As a gay married Christian minister for nine years on the Sunshine Coast, I was disheartened to read David Rogers’ letter last week (“Water before rainbows”) playing the civil rights of one identifiable minority group against the rights of others (in his case, unborn fetuses) and other pressing issues of our community, namely water. I am grateful that our country has a democratic process to establish the rights of people which otherwise are ignored or violated.
As a Canadian, I am proud to uphold all of these rights so that none may grow up being bullied and ostracized because of who they are or what they are questioning, be it one’s sexuality, skin colour, disabilities, creed, or cultural heritage. As a Christian, I am proud that the Judeo-Christian tradition was founded on opening its adherents’ eyes and hearts to the plights of the voiceless, the prejudiced, and the marginalized. Jesus taught his followers to recognize the dignity and sacredness among the faces of all, especially among the excluded.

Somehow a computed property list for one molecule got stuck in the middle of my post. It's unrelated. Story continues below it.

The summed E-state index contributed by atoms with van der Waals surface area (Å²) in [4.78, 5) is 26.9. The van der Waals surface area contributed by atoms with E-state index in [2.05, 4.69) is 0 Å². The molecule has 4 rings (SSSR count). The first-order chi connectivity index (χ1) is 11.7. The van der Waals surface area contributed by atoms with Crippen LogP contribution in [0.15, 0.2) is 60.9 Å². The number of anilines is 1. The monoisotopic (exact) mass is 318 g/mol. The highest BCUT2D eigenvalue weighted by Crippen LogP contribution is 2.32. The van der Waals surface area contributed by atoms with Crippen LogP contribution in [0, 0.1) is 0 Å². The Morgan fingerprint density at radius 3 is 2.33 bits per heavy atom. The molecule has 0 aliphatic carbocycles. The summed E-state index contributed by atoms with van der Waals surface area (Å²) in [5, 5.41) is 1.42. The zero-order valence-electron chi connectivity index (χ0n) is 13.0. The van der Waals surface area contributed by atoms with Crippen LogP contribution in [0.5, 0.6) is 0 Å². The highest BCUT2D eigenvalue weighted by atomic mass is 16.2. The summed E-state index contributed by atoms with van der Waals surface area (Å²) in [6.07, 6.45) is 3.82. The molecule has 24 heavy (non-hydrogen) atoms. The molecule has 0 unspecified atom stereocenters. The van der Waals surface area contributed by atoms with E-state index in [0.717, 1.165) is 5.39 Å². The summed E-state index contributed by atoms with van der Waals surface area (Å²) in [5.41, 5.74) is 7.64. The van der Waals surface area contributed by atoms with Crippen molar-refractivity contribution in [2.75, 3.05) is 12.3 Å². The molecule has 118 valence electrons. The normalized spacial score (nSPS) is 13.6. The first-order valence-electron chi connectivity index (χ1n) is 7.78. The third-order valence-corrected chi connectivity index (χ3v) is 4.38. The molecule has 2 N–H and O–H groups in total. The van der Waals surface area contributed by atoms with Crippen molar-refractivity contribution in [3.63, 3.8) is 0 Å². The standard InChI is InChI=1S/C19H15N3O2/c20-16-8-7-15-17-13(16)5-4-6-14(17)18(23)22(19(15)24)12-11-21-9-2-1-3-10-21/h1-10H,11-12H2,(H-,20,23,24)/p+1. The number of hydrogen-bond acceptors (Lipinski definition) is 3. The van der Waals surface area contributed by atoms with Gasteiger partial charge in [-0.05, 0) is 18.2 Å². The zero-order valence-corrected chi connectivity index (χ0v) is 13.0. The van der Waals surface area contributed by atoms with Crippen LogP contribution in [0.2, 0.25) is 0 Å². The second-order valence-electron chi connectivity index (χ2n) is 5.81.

At St. Hilda’s, we recently screened the 2014 British film PRIDE, which tells the story of some young gay activists helping coal miners in Wales during their lengthy strike in the summer of 1984. These unlikely allies formed deep solidarity, broke down prejudices, and resulted in the Labour Party incorporating rights for gays and lesbians following the ending of the longest, bitterest strike in history. My point: let’s play one against the other no more. Rights are rights and they are all worthy to be upheld.
And if we stop dividing ourselves, we may even have time to work on the water issue.
The Rev. Clarence Li, Davis Bay